Remember that we were staying at the Intercontinental Resort and Thalasso Spa. For Sandy, the second part (Spa) was almost as important as the first part (Resort). So when we arrived, as soon as we had unpacked, we walked over to check out the spa. It was behind the main resort building that had the restaurant, bar and pool. Since the motu we were on was only a hundred meters wide, that meant it was on the other side of the island! The lobby was very nice, with a water feature, appropriate mood music playing in the backgroud, and lots of nice smells coming from somewhere. But since it was away from the lagoon they did an interesting thing - they built an artificial stream to provide an external setting for the spa. Obviously on a motu that is a hundred yards wide and the highest point is maybe ten feet above sea level you aren't going to have any natural streams. So they built a stream channel and then pump water from the ocean to the top of it. Voila. Now you have a pretty stream running alongside of the spa. The treatment rooms had large windows that provided a nice view of the water. They put some artificial blocks on the bottom so there were a fair number of fish that swam in from the lagoon. Almost like the real thing.
Sandy looked over their menu and booked a full morning of various massage treatments for the next day. No sense wasting time. So on our first full day Sandy headed over to the spa right after breakfast. I decided to explore the island. The vegetation was thick (it's tropical jungle actually) so even though the other side of the motu was close it certainly wasn't visible. But you could hear the sound of the surf coming from behind the vegetation. It didn't take me long to find a path that went through to the other side. It was quite a contrast. On the ocean side there was a barrier reef only about a hundred feet offshore There were big waves breaking against the reef. The water outside the reef was deep blue. It obviously fell off to great depths very quickly. And the ocean beyond the reef was rough. There was a strong wind blowing off the ocean. In the distance I could see the islands of Tahaa and Raitea. They were maybe twenty five miles away. There was a white sand beach that stretched off into the distance as far as I could see. The motu the resort is on, Motu Piti Aau, is narrow but it is the longest motu on Bora Bora. It's over three miles long. The long beach looked perfect for hiking and with the breeze (cancel that - the wind) it was comfortable walking even though it was very warm. I walked a little ways along the beach before heading back to meet Sandy.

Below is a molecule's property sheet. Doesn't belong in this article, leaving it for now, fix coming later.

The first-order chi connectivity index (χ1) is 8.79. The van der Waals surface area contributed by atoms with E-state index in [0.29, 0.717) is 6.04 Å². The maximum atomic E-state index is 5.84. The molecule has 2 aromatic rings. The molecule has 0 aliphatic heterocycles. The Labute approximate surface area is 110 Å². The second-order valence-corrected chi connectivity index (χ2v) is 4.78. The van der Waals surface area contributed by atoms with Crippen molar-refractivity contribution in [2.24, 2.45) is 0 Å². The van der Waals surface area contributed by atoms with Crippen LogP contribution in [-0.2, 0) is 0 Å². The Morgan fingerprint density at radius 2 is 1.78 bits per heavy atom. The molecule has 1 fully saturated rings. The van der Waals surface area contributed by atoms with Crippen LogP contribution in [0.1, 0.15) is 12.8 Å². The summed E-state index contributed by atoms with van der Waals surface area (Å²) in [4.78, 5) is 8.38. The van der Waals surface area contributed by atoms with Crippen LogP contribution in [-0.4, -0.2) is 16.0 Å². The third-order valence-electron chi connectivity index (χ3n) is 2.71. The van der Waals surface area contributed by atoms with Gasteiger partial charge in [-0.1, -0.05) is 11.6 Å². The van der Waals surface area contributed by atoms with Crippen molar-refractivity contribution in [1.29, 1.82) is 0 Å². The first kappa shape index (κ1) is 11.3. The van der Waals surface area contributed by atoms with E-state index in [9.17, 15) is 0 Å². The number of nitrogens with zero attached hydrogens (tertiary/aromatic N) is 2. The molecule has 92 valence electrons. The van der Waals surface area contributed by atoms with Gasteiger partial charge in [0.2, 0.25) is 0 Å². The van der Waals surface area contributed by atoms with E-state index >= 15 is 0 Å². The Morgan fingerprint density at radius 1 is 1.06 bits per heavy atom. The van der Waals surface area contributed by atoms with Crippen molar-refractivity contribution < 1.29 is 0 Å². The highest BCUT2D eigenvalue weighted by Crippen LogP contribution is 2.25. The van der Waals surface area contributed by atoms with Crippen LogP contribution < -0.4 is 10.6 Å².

Every day we took a walk along the beach on the ocean side. We would usually walk down the beach for about half an hour before heading back. That didn't even take us half way down the motu. But an hour walk every day felt good.
Being a hiker/mountaineer type I really wanted to reach the end of the motu (because it's there?). So one day I went to the ocean side in the afternoon determined to hike to the end of the motu. It took me about three hours round trip. At the far end the motu became very rocky. Then finally I turned a corner and was at the end of the motu. The reef extended a long way further south, but the island curved to the west. Lands end. I walked out to the farthest rock I could reach. Beyond that it was just ocean, for about 3500 miles until you reached the coast of Antarctica. That was far enough for me. A good hike but by the time I got back to the bungalow I was glad to get out of the sun for the rest of the day.
Besides a good hike every day, we did spend an hour in the exercise room at the resort. We were serious about trying to lose weight and get in condition for hiking season this year. So even though we were on vacation, we weren't just lying around.